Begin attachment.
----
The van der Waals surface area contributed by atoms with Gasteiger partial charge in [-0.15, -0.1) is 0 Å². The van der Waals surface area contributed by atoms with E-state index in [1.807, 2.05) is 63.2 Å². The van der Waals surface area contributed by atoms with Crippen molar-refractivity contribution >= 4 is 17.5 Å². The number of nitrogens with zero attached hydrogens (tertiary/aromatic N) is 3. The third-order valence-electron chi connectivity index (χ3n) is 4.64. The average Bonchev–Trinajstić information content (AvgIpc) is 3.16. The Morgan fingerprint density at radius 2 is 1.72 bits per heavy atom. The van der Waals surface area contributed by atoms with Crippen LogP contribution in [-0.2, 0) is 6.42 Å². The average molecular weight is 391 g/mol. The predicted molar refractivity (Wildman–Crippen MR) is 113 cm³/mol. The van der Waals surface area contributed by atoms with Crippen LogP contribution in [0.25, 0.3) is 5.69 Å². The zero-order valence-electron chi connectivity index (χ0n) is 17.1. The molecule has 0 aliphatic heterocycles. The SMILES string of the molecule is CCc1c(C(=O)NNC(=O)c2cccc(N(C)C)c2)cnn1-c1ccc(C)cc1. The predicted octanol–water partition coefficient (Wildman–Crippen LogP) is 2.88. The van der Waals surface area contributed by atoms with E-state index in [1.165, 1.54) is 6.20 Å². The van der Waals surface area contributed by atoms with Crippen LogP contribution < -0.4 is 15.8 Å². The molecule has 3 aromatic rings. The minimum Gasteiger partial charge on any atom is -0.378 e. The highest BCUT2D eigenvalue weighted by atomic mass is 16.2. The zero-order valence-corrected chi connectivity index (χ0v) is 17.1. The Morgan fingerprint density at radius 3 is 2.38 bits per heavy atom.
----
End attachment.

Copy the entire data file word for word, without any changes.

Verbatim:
The van der Waals surface area contributed by atoms with Gasteiger partial charge in [-0.15, -0.1) is 0 Å². The van der Waals surface area contributed by atoms with E-state index in [1.807, 2.05) is 63.2 Å². The van der Waals surface area contributed by atoms with Crippen molar-refractivity contribution >= 4 is 17.5 Å². The number of nitrogens with zero attached hydrogens (tertiary/aromatic N) is 3. The third-order valence-electron chi connectivity index (χ3n) is 4.64. The average Bonchev–Trinajstić information content (AvgIpc) is 3.16. The Morgan fingerprint density at radius 2 is 1.72 bits per heavy atom. The van der Waals surface area contributed by atoms with Crippen LogP contribution in [-0.2, 0) is 6.42 Å². The average molecular weight is 391 g/mol. The predicted molar refractivity (Wildman–Crippen MR) is 113 cm³/mol. The van der Waals surface area contributed by atoms with Crippen LogP contribution in [0.25, 0.3) is 5.69 Å². The zero-order valence-electron chi connectivity index (χ0n) is 17.1. The molecule has 0 aliphatic heterocycles. The SMILES string of the molecule is CCc1c(C(=O)NNC(=O)c2cccc(N(C)C)c2)cnn1-c1ccc(C)cc1. The predicted octanol–water partition coefficient (Wildman–Crippen LogP) is 2.88. The van der Waals surface area contributed by atoms with E-state index in [1.165, 1.54) is 6.20 Å². The van der Waals surface area contributed by atoms with Crippen LogP contribution < -0.4 is 15.8 Å². The molecule has 3 aromatic rings. The minimum Gasteiger partial charge on any atom is -0.378 e. The highest BCUT2D eigenvalue weighted by atomic mass is 16.2. The zero-order valence-corrected chi connectivity index (χ0v) is 17.1. The Morgan fingerprint density at radius 3 is 2.38 bits per heavy atom.